The first new way of looking at time management for me was imaging a tilt rather than a balance. In this way, we are always not quite balanced, but we are tilting one way or another. We lean towards things we are putting more time into as opposed to staying balanced with all of our time and activities nicely weighed out on a scale. When I first read this quote that was the idea I had in mind, but that idea is still a balance. What is worse is that the idea of tilting is just an unstable balance. We may be tilting one way or another, but then we are trying to add extra weight on a system that is already unstable. In my opinion it would be better to strive for a good balance rather than a good tilt.
The most recent idea of time management that I have been exposed to, and now that I return to this quote I see it as an idea that Dr. Schlesinger would agree with, came to me from Beyond the To Do List Podcast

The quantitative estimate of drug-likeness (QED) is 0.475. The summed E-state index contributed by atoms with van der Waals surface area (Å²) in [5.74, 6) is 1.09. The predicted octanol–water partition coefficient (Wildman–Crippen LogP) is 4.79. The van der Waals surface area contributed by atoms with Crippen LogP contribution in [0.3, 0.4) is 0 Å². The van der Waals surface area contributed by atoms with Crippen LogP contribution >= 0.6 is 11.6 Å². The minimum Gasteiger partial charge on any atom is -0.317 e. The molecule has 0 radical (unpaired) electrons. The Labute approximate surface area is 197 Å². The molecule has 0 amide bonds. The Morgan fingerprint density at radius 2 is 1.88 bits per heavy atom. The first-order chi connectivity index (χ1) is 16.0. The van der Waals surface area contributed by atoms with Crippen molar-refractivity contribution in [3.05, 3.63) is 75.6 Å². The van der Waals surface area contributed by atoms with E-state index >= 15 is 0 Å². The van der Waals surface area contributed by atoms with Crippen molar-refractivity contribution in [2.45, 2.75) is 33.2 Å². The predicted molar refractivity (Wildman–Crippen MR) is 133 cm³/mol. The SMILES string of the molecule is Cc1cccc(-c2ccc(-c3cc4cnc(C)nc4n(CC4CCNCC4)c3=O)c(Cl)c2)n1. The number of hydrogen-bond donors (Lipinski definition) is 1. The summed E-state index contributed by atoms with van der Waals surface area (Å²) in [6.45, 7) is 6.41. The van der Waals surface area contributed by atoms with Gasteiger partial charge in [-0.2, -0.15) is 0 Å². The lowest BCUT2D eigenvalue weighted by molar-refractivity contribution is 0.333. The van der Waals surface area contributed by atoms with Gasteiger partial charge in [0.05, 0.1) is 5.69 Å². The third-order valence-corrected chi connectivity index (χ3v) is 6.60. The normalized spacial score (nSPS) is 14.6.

. Sheranosher compared time management to packing a suitcase, and she did so by having everyone imagine a trip to Alaska. The best way to pack a suitcase she explains, is to lay out all of the things you want to take, and then to pack the most important things first. When you do this, you see everything that you have and make sure that you don’t leave behind anything crucial. First you tackle the most important items that you will need (your jacket, a pair of snow boots, gloves) and then you see where those extra items will fit (swim trunks & flip flops). If your most important items have taken up all of your space, then you simply leave out the swim trunks and move on. Her comparison to time management is brilliant. If you examine everything you need and want to do, then you have an easier time identifying what is important and what is not. You can take the items that you know you need to get done in your day, and pack those in your mental suitcase first, then you will see where (if at all) the extra things can fit.